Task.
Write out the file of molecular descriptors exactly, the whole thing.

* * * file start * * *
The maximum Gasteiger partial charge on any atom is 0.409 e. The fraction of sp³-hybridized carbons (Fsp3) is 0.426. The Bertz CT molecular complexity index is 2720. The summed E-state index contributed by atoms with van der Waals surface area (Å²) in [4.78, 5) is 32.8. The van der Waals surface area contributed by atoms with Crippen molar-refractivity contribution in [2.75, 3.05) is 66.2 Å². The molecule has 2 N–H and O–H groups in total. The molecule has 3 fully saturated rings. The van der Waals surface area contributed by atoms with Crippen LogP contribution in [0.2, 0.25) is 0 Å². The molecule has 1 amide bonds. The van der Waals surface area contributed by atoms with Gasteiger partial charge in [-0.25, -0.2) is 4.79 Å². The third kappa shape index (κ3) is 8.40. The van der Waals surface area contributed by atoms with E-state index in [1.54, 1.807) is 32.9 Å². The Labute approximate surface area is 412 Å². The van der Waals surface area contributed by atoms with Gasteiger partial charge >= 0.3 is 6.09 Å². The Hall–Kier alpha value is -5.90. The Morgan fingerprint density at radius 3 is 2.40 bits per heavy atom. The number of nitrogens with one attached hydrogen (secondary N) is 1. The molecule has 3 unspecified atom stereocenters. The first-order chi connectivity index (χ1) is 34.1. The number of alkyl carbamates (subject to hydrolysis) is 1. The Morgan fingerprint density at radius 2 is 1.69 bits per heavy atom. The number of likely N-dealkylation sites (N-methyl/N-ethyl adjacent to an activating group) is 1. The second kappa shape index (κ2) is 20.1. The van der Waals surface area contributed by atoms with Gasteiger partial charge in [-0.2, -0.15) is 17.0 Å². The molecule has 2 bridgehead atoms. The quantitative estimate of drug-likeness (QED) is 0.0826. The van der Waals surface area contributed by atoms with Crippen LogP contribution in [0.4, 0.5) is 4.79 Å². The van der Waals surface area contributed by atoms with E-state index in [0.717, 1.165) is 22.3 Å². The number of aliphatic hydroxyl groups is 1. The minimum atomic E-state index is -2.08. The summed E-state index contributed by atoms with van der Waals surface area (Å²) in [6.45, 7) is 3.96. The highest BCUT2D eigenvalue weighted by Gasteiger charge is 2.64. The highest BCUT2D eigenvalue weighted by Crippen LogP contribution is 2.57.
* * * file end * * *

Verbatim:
The maximum Gasteiger partial charge on any atom is 0.409 e. The fraction of sp³-hybridized carbons (Fsp3) is 0.426. The Bertz CT molecular complexity index is 2720. The summed E-state index contributed by atoms with van der Waals surface area (Å²) in [4.78, 5) is 32.8. The van der Waals surface area contributed by atoms with Crippen molar-refractivity contribution in [2.75, 3.05) is 66.2 Å². The molecule has 2 N–H and O–H groups in total. The molecule has 3 fully saturated rings. The van der Waals surface area contributed by atoms with Crippen LogP contribution in [0.2, 0.25) is 0 Å². The molecule has 1 amide bonds. The van der Waals surface area contributed by atoms with Gasteiger partial charge in [-0.25, -0.2) is 4.79 Å². The third kappa shape index (κ3) is 8.40. The van der Waals surface area contributed by atoms with E-state index in [1.54, 1.807) is 32.9 Å². The Labute approximate surface area is 412 Å². The van der Waals surface area contributed by atoms with Gasteiger partial charge >= 0.3 is 6.09 Å². The Hall–Kier alpha value is -5.90. The Morgan fingerprint density at radius 3 is 2.40 bits per heavy atom. The number of nitrogens with one attached hydrogen (secondary N) is 1. The molecule has 3 unspecified atom stereocenters. The first-order chi connectivity index (χ1) is 34.1. The number of alkyl carbamates (subject to hydrolysis) is 1. The Morgan fingerprint density at radius 2 is 1.69 bits per heavy atom. The number of likely N-dealkylation sites (N-methyl/N-ethyl adjacent to an activating group) is 1. The second kappa shape index (κ2) is 20.1. The van der Waals surface area contributed by atoms with Gasteiger partial charge in [-0.2, -0.15) is 17.0 Å². The molecule has 2 bridgehead atoms. The quantitative estimate of drug-likeness (QED) is 0.0826. The van der Waals surface area contributed by atoms with Crippen LogP contribution in [0.4, 0.5) is 4.79 Å². The van der Waals surface area contributed by atoms with E-state index in [0.717, 1.165) is 22.3 Å². The number of aliphatic hydroxyl groups is 1. The minimum atomic E-state index is -2.08. The summed E-state index contributed by atoms with van der Waals surface area (Å²) in [6.45, 7) is 3.96. The highest BCUT2D eigenvalue weighted by Gasteiger charge is 2.64. The highest BCUT2D eigenvalue weighted by Crippen LogP contribution is 2.57.